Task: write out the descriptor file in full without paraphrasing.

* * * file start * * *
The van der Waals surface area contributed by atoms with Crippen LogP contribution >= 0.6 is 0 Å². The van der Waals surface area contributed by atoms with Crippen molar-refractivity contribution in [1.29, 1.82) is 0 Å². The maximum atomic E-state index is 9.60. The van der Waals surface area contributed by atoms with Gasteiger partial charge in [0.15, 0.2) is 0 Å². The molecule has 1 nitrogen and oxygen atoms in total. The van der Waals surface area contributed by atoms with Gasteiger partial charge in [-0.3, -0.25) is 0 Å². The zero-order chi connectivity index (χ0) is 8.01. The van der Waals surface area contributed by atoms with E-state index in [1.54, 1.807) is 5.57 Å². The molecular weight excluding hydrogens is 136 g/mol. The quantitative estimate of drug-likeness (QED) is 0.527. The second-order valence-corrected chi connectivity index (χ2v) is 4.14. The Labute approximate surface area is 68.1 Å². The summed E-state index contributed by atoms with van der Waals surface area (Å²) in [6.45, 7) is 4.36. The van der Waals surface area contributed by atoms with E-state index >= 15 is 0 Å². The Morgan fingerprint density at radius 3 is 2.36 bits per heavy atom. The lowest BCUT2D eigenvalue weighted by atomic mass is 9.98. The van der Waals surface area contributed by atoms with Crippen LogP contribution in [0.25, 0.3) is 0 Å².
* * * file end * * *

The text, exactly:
The van der Waals surface area contributed by atoms with Crippen LogP contribution >= 0.6 is 0 Å². The van der Waals surface area contributed by atoms with Crippen molar-refractivity contribution in [1.29, 1.82) is 0 Å². The maximum atomic E-state index is 9.60. The van der Waals surface area contributed by atoms with Gasteiger partial charge in [0.15, 0.2) is 0 Å². The molecule has 1 nitrogen and oxygen atoms in total. The van der Waals surface area contributed by atoms with Gasteiger partial charge in [-0.3, -0.25) is 0 Å². The zero-order chi connectivity index (χ0) is 8.01. The van der Waals surface area contributed by atoms with E-state index in [1.54, 1.807) is 5.57 Å². The molecular weight excluding hydrogens is 136 g/mol. The quantitative estimate of drug-likeness (QED) is 0.527. The second-order valence-corrected chi connectivity index (χ2v) is 4.14. The Labute approximate surface area is 68.1 Å². The summed E-state index contributed by atoms with van der Waals surface area (Å²) in [6.45, 7) is 4.36. The van der Waals surface area contributed by atoms with E-state index >= 15 is 0 Å². The Morgan fingerprint density at radius 3 is 2.36 bits per heavy atom. The lowest BCUT2D eigenvalue weighted by atomic mass is 9.98. The van der Waals surface area contributed by atoms with Crippen LogP contribution in [0.25, 0.3) is 0 Å².